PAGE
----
• Also included Lawrence Memorial Hospital, which has a slightly different tax classification than other nonprofits in this study.
How we obtained the data
• Most of the nonprofits’ IRS 990 forms, which provide a financial summary of each agency, was available for free online at guidestar.org.
• If the information was not listed, we contacted the agency and asked their director to disclose their income.
Variations in the data
• Not all agencies had yet filed a current year 990 form, or it wasn’t online yet, so the salary is for a previous fiscal year.
• Agencies varied in how they calculated compensation. Some included benefits, such as contributions to retirement programs, while others did not. Our figures are for total compensation, including salary and benefits, if the agency listed those numbers.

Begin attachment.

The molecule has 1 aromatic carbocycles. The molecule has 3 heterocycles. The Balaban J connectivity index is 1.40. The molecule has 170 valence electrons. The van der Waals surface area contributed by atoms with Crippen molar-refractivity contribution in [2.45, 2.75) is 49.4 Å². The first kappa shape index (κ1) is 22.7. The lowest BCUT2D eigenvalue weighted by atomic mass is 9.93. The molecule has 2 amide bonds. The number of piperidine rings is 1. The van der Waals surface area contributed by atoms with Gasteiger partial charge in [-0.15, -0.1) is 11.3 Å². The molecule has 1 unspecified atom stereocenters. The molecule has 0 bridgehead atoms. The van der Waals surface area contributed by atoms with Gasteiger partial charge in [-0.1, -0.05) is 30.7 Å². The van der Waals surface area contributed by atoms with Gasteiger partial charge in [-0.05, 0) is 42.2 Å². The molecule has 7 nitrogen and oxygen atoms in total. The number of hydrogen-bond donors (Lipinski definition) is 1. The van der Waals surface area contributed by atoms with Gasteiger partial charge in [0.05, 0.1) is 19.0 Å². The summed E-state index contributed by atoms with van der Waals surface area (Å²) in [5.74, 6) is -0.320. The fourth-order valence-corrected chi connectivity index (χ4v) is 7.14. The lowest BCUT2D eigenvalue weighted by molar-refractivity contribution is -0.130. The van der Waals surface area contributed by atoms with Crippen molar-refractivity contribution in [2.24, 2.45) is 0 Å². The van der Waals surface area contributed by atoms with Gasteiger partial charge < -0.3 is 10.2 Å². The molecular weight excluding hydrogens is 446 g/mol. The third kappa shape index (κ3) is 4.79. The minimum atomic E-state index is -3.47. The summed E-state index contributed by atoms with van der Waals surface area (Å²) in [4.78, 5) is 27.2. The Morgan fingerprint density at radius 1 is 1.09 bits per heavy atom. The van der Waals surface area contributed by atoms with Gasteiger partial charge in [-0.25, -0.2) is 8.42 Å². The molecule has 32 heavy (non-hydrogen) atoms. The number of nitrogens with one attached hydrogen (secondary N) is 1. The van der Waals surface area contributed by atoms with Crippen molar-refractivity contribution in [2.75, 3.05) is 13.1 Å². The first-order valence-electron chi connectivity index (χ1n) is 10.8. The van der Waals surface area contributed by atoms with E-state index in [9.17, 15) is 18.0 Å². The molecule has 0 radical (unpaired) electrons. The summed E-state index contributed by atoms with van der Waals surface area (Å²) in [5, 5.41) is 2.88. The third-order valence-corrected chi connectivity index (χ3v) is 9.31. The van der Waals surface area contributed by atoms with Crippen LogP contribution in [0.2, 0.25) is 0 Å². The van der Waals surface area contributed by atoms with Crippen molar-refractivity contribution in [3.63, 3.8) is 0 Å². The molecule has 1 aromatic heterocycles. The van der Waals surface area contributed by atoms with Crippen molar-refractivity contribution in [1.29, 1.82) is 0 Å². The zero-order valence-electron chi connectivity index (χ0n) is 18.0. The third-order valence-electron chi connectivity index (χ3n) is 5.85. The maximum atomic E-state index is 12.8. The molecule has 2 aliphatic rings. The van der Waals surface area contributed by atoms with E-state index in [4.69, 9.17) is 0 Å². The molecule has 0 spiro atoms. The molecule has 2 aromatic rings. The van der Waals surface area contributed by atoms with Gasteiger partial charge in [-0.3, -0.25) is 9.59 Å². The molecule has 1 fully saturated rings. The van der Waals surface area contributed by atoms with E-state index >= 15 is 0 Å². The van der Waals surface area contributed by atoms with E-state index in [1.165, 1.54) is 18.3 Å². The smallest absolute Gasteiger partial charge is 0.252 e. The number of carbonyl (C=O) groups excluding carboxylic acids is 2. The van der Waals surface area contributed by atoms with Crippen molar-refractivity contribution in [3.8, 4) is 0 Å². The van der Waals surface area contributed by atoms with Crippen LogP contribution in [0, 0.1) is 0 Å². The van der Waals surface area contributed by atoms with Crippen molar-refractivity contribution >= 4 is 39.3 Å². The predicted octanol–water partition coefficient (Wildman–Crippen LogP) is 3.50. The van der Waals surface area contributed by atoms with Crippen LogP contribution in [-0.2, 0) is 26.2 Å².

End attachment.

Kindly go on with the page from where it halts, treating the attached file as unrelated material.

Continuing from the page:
Download the PDF above or see the Google form below for the complete data set.
From housing the homeless to raising money for Kansas University to providing health care for the uninsured, dozens of Lawrence nonprofit agencies work daily performing what the Internal Revenue Service considers charitable, tax-exempt work.
While such organizations fit into a similar tax classification, a Journal-World investigation found wide variation in how much the directors of local nonprofits are paid.
An examination of public tax documents for 90 local nonprofits showed the heads of such organizations are paid anywhere from under $20,000 to more than $400,000 a year.